The post went on to say that the administrator of “Keep Summerfield Rural,” “swung by our page to attack [A Town Council member’s] family yet again and accused them of being ‘hell bent on refusing to do anything to actually stop this from happening.’

“Well, the gloves have come off, haven’t they!!? We knew they would,” the Summerfield Strong Facebook post continued.

“We submit to you that we did far more than any one of them to stop de-annexation! We did our best to warn everyone all along what was coming. It was inevitable. PREVENTION is the best cure. But they wouldn’t listen.”

And so it goes in the small town just north of Greensboro which just became a little smaller at midnight on June 30, when the legislation went into effect.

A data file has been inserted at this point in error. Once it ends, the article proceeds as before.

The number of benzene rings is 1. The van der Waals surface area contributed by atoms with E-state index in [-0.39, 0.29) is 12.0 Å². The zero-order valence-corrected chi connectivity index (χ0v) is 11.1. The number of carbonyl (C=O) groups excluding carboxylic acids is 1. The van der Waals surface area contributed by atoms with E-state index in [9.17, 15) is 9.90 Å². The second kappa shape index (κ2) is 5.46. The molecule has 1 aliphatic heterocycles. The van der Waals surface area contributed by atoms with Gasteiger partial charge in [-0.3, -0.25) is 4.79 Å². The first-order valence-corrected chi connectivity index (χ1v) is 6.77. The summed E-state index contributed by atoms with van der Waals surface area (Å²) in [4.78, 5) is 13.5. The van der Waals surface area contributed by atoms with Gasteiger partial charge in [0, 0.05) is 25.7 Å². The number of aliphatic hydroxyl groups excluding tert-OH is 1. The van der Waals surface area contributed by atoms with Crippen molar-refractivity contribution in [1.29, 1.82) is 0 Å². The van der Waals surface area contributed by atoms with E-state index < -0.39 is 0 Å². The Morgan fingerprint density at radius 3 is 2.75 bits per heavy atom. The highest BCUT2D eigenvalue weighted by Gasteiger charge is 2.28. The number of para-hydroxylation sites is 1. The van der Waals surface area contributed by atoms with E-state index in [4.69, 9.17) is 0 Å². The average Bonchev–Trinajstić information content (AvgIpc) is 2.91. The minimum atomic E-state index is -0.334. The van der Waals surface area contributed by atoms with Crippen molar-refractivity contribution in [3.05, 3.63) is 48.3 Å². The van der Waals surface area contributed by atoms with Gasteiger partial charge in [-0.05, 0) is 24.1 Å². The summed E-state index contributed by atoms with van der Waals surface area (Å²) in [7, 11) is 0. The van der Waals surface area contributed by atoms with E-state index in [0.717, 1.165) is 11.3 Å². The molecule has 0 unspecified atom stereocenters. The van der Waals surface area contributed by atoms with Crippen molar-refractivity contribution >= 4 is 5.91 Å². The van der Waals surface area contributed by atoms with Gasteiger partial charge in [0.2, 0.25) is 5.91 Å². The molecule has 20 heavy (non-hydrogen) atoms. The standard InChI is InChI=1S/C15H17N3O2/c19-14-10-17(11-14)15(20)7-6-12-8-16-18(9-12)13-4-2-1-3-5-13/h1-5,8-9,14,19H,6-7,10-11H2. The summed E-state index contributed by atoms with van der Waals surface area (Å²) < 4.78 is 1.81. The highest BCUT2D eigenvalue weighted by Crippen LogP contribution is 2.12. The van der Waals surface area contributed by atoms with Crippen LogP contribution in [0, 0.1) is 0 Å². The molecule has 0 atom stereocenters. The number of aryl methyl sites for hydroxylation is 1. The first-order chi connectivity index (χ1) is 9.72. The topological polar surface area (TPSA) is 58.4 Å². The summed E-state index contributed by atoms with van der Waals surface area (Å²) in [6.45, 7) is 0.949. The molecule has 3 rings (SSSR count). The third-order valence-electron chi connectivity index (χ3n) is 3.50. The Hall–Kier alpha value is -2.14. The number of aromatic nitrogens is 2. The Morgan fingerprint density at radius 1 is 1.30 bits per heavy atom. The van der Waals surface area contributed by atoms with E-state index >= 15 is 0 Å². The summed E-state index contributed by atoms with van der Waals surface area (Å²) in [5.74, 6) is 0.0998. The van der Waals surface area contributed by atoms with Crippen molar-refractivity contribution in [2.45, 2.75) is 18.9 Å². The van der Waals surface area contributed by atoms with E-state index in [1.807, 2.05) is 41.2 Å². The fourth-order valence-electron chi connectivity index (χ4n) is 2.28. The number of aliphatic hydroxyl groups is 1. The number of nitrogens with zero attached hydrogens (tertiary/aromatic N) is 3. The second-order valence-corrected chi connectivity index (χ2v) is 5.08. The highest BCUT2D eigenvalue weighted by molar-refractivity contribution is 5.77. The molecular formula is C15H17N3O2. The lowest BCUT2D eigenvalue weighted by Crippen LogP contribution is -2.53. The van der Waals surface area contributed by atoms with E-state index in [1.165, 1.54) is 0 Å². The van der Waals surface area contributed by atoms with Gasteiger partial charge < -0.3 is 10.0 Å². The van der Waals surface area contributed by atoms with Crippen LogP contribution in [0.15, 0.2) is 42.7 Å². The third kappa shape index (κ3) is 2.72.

BJ Barnes, the former mayor of Summerfield and former long-time sheriff of Guilford County, told the Rhino Times, “Sadly, this was avoidable if the council of four would have stuck with the deal made with the prior Town Council. Instead, they were trying to find a way to cancel the deal which led to the mistrust by Couch, who was maligned by these folks for years.”

Current Mayor Tim Sessoms – who told the Rhino Times that he’s going to resign from that position, but isn’t sure exactly when – shares a similar view.  Before the de-annexation was finalized, he said he had “great respect” for all of the citizens who made an attempt to compromise with Couch.

Sessoms said that, for years, he led the effort when it came to opposing Couch’s development as proposed; however, he added, when it became evident that the state legislature might honor Couch’s request to remove nearly 1,000 acres from the town and let Couch have the development with the density he wanted, it became crystal clear that compromise was necessary.